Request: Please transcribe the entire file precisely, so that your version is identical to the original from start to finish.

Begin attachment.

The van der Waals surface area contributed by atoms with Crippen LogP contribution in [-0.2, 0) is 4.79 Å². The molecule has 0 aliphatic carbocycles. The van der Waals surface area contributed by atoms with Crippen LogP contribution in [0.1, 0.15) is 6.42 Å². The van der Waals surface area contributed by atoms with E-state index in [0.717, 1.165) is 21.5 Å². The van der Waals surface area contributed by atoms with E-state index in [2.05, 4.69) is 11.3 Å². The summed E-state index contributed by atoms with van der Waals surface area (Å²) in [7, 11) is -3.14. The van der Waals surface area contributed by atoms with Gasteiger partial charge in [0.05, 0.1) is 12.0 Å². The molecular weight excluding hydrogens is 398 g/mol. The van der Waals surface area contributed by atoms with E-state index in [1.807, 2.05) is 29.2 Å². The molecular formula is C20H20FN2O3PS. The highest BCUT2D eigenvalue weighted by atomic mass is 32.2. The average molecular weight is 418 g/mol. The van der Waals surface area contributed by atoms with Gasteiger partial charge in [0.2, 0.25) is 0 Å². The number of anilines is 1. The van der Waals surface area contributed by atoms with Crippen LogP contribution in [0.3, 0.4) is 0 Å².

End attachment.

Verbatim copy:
The van der Waals surface area contributed by atoms with Crippen LogP contribution in [-0.2, 0) is 4.79 Å². The molecule has 0 aliphatic carbocycles. The van der Waals surface area contributed by atoms with Crippen LogP contribution in [0.1, 0.15) is 6.42 Å². The van der Waals surface area contributed by atoms with E-state index in [0.717, 1.165) is 21.5 Å². The van der Waals surface area contributed by atoms with E-state index in [2.05, 4.69) is 11.3 Å². The summed E-state index contributed by atoms with van der Waals surface area (Å²) in [7, 11) is -3.14. The van der Waals surface area contributed by atoms with Gasteiger partial charge in [0.05, 0.1) is 12.0 Å². The molecular weight excluding hydrogens is 398 g/mol. The van der Waals surface area contributed by atoms with E-state index in [1.807, 2.05) is 29.2 Å². The molecular formula is C20H20FN2O3PS. The highest BCUT2D eigenvalue weighted by atomic mass is 32.2. The average molecular weight is 418 g/mol. The van der Waals surface area contributed by atoms with Gasteiger partial charge in [0.2, 0.25) is 0 Å². The number of anilines is 1. The van der Waals surface area contributed by atoms with Crippen LogP contribution in [0.3, 0.4) is 0 Å².